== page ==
Devarim (Pisqa'ot 1-25)

17 Study Questions

Questions to Consider: Pisqa’ 17


1. Why is the choice of a judge so important?

2. This teaching gives five different inappropriate reasons why someone might appoint a particular judge. It is easy to think of cynical reasons why someone night use these criterion to pick a judge. Can you think of positive reasons why someone might use these criterion to pick a judge? (For example, if someone lends me money, I might assume that this person knows a lot about business and is a knowledgeable and savvy person.)

3. Why, in spite of even these potentially positive reasons, does the teaching assume that these are not appropriate criterion?

4. In the opinion of the text, it appears that the main thing that matters is that the judge know the law. Do you agree?

5. What are the consequences in a legal system if there is a perception of favor, even if there is no intention of favor?

6. If you live in a place where judges are elected, how do you decide who to vote for? How could this teaching guide you in the future when you vote for judges?

7. There are those who argue that one of the most important jobs of a US President is to pick judges. Do you agree? If so, why do you think it is rarely mentioned on the campaign trail?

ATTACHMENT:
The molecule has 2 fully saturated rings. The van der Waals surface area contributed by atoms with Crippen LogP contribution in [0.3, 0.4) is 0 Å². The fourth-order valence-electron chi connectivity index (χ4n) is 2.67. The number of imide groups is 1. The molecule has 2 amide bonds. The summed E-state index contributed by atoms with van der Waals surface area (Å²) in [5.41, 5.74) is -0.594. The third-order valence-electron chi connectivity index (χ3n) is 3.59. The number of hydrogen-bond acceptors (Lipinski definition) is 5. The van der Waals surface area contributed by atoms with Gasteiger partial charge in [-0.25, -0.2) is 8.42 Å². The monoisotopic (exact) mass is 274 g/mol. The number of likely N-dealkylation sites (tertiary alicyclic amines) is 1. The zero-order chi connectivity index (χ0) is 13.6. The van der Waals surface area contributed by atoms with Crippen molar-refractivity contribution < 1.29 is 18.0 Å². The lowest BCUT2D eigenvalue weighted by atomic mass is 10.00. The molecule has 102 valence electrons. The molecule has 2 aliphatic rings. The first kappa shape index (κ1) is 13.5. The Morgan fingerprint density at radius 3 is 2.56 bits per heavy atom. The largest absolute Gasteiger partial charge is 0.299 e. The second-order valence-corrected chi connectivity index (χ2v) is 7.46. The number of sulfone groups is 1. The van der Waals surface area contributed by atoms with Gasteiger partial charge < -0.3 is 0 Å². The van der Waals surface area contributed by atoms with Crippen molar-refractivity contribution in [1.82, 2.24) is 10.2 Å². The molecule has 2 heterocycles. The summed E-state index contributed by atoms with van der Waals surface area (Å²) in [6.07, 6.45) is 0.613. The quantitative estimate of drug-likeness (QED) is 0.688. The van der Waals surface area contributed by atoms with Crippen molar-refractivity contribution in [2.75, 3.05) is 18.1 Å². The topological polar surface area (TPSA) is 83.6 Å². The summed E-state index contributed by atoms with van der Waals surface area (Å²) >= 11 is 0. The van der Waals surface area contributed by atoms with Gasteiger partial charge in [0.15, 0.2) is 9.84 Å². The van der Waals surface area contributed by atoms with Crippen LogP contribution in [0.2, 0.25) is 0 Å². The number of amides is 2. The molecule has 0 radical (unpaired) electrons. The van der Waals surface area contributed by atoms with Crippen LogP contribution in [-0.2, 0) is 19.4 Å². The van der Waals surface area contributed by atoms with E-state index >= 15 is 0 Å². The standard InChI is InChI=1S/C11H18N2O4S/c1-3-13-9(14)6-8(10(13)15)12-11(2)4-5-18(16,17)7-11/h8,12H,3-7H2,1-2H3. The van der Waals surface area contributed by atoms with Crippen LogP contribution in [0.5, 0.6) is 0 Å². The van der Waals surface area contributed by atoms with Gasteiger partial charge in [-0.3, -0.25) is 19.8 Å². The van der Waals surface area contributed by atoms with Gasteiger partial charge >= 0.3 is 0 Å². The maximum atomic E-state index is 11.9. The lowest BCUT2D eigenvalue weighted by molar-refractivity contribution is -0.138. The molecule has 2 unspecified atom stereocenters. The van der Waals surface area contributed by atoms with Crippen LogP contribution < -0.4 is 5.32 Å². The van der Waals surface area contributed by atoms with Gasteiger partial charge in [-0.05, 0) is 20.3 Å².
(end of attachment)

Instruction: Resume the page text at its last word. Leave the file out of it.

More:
1. What does this text teach about the obligation of the rich to support the poor? Do you agree?

2. This text may be reminding us that there is a difference between receiving compensation in an unfairly judged lawsuit versus receiving tzedakah money. There is also a difference between paying money to a poor person as a result of an unfairly judged lawsuit versus giving tzedakah. How is the dignity of the needy person impacted in each case? The dignity of the wealthy person?

3. In the second section, what is the danger of ruling against a generous, well-respected wealthy person in the community? Why not just take care of the matter quietly without damaging the reputation of the wealthy person? Isn’t it true that by destroying a well-respected community leader, the community will suffer? Why do you think the text is so clear that this is not OK? Why is it so important for a judicial system to be impartial? Why is it so hard for humans to have a truly impartial judicial system?


1. In the Talmud (Yevamot 65b) we learn that “just as it is a mitzvah to say something that will be heard, so too is it a mitzvah not to say something that won’t be heard.” How might this be related (or not) to our teaching?

2. Why is initial silence so important for a judge?

3. Why is it so hard for anyone (including judges who are, after all, human) not to make assumptions?

4. This text gives a judge the option of recusing him or herself from a case when the judge is “unable [definitively] to acquit the innocent or to sentence the guilty.” Why do you think that this is an important option for a judge?

5. It appears that compromise is not a good thing in this text. Here compromise seems to mean something about putting people in judicial positions that aren’t appropriate for them, perhaps to keep those in power satisfied or happy (or with a job!) According to this text, when judges are improperly appointed, the one who people will learn not to trust is the Creator (God) of the judge. Why would people blame God if the appointment of judges appears unfair or even “just” if judges rule in a way that appears unfair?